© Wendy Elliott - kingscountynews.ca
Provincial Finance Minister Diana Whalen, right, had a budget discussion Monday with young entrepreneurs studying at the Acadia School of Business. Kings South MLA Keith Irving is to the left of the minister.
During her pre-budget engagement tour, provincial Finance and Treasury Board Minister Diana Whalen listened to some energetic young entrepreneurs at Acadia University.
On Monday Whalen said she wanted to hear the students’ thoughts on Nova Scotia’s business climate and economy leading up to the provincial budget.
Wesley Booth and Michelle Marcinkiewicz told Whalen about the business opportunities they had seized. Booth has a summer landscaping firm and Marcinkiewicz is a co-owner of Trail Flow Outdoor Adventures.
Jessy Gervais told the finance minister about volunteer work of the Acadia Entrepreneurship Association.
Kings South MLA Keith Irving said he had observed an increase in environmental and social consciousness among the student group.
Whalen said the students understand “that we need to be more innovative, we’re a little bit too cautionary.”
Taking a lead from the recent Ivany report, overseen by Acadia’s president Ray Ivany, Whalen said the government wants to foster small business as opposed to mega projects that can add one or two employees.
She said she tells her daughter, who is an Acadia music graduate, “that she’s a one-man business. More of us have to think that way.”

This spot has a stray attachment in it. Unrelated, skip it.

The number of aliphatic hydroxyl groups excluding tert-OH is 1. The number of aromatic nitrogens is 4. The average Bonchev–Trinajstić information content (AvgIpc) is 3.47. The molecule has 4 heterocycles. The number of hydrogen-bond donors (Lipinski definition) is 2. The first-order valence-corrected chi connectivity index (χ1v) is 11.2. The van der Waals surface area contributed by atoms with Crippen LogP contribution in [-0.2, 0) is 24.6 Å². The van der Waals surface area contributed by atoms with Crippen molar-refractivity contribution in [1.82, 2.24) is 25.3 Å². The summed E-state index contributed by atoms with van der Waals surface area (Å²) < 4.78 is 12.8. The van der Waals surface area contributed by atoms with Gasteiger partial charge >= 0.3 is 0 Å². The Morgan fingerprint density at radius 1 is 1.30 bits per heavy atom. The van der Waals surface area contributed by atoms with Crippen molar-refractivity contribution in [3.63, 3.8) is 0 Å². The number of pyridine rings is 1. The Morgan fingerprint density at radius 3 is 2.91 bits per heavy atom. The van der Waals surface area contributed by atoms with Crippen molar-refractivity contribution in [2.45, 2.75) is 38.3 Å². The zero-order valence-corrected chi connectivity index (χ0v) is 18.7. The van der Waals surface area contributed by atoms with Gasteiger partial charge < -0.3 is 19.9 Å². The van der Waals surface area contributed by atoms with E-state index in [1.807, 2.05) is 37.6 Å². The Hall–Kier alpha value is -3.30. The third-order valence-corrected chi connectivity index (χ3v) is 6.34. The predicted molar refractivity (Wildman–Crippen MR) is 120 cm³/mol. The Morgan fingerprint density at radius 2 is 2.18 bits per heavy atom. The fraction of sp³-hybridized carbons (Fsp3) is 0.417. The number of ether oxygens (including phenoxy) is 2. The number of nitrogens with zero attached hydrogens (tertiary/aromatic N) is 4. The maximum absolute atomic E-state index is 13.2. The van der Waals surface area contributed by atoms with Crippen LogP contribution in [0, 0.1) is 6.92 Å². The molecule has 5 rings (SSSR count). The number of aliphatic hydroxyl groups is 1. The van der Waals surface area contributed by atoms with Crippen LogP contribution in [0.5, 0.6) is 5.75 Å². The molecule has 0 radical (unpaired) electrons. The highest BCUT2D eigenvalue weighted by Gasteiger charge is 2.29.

We want to promote the idea that young people can stay here and become part of the business community with innovation and partnerships, she added.
Irving said he understands the Valley has the lowest rate in the province of young business owners and he finds that puzzling when Acadia business student Alex MacLean launched his successful East Coast Living line of apparel here.
Whalen is touring the province and said she intends to continue the meetings following the spring budget to talk about its contents and discuss reaction with various stakeholders.
“I felt the budget affects more than just the business community,” she said. The notion of earlier budget discussions was one Whalen picked up at a national meeting of her peers across the country.
Whalen said feedback is focused on Nova Scotia's fiscal situation, demographic challenges, retirement security challenges, taxes, the business climate and youth retention.
She indicated these ongoing sessions are the start of a year-round, multi-year, transparent discussion about the province’s finances and how Nova Scotians engage with their government.
"A number of organizations and groups are traditionally consulted in the weeks leading up to a provincial budget," said Whalen.
Whalen’s discussions began Feb. 7 at Sydney Academy, where she spoke with high school students about how they envision their future.
Have your say
In the lead up to the budget, Whalen is encouraging Nova Scotians to be part of the conversation about the budget via:
- Website: http://novascotia.ca/finance
- Email: firstname.lastname@example.org
- Twitter: www.twitter.com/NSFinance
- Speaking to their local MLA
- Mail to Department of Finance and Treasury Board, P.O. Box 187, Halifax, N.S., B3J 2N3.